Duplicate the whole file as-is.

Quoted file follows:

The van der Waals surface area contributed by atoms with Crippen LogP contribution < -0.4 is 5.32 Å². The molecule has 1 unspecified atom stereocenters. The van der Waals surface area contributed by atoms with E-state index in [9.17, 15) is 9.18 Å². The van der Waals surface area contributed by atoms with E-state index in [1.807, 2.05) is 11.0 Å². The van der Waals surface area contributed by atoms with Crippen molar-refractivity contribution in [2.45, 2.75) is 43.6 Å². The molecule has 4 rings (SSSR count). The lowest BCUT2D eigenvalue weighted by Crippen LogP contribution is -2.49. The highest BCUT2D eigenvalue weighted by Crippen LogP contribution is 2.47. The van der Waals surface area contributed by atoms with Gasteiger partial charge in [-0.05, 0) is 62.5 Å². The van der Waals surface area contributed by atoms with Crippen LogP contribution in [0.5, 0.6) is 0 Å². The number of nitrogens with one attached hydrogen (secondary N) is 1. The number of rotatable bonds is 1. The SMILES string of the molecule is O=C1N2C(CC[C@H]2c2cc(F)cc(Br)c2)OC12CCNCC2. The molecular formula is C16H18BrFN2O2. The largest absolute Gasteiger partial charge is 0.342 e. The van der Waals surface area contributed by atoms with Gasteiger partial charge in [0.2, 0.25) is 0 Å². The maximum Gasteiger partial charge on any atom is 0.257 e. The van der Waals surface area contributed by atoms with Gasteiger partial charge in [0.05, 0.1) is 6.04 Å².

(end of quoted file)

The van der Waals surface area contributed by atoms with Crippen LogP contribution < -0.4 is 5.32 Å². The molecule has 1 unspecified atom stereocenters. The van der Waals surface area contributed by atoms with E-state index in [9.17, 15) is 9.18 Å². The van der Waals surface area contributed by atoms with E-state index in [1.807, 2.05) is 11.0 Å². The van der Waals surface area contributed by atoms with Crippen molar-refractivity contribution in [2.45, 2.75) is 43.6 Å². The molecule has 4 rings (SSSR count). The lowest BCUT2D eigenvalue weighted by Crippen LogP contribution is -2.49. The highest BCUT2D eigenvalue weighted by Crippen LogP contribution is 2.47. The van der Waals surface area contributed by atoms with Gasteiger partial charge in [-0.05, 0) is 62.5 Å². The van der Waals surface area contributed by atoms with Crippen LogP contribution in [0.5, 0.6) is 0 Å². The number of nitrogens with one attached hydrogen (secondary N) is 1. The number of rotatable bonds is 1. The SMILES string of the molecule is O=C1N2C(CC[C@H]2c2cc(F)cc(Br)c2)OC12CCNCC2. The molecular formula is C16H18BrFN2O2. The largest absolute Gasteiger partial charge is 0.342 e. The van der Waals surface area contributed by atoms with Gasteiger partial charge in [0.2, 0.25) is 0 Å². The maximum Gasteiger partial charge on any atom is 0.257 e. The van der Waals surface area contributed by atoms with Gasteiger partial charge in [0.05, 0.1) is 6.04 Å².